Toro Toro (T) and Yungas (Y) have been described as genetically well differentiated populations of the Lutzomyia longipalpis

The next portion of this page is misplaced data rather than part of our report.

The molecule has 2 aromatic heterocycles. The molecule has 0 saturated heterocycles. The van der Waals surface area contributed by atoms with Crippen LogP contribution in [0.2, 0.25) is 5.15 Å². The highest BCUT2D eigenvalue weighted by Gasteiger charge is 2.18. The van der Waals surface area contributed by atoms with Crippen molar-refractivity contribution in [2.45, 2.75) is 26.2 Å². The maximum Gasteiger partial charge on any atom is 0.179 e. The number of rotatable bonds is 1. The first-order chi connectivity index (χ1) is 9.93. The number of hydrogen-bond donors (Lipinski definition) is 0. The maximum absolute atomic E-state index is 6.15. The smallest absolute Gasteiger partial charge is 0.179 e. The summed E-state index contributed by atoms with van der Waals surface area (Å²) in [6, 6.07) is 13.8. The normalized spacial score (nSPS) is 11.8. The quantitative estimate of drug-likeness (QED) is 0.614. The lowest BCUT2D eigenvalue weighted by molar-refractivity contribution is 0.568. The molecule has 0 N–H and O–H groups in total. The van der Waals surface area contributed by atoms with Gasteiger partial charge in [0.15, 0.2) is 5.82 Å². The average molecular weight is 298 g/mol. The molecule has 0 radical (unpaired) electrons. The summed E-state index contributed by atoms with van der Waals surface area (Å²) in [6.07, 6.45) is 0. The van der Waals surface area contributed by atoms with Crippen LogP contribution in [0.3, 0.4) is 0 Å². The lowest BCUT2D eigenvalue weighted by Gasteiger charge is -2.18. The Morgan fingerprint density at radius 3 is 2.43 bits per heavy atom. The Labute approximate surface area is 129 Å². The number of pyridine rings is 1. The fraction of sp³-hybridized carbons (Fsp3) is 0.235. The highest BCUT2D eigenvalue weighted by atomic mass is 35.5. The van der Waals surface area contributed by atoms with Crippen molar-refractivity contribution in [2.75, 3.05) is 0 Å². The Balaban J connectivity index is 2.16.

(Lutz & Neiva, 1912) complex in Bolivia. Here we use geometric morphometrics to compare samples from these populations and new populations (Bolivia and Nicaragua), representing distant geographical origins, qualitative morphological variation ("one-spot" or "two-spots" phenotypes), ecologically distinct traits (peridomestic and silvatic populations), and possibly different epidemiological roles (transmitting or nor transmitting Leishmania chagasi). The Nicaragua (N) (Somotillo) sample was "one-spot" phenotype and a possible peridomestic vector. The Bolivian sample of the Y was also "one-spot" phenotype and a demonstrated peridomestic vector of visceral leishmaniasis (VL). The three remaining samples were silvatic, 'two-spots' phenotypes. Two of them (Uyuni and T) were collected in the highlands of Bolivian where VL never has been reported. The last one (Robore, R) came from the lowlands of Bolivia, where human cases of VL are sporadically reported. The decomposition of metric variation into size and shape by geometric morphometric techniques suggests the existence of two groups (N/Y/R, and U/T). Several arguments indicate that such subdivision of Lu. longipalpis could correspond to different evolutionary units.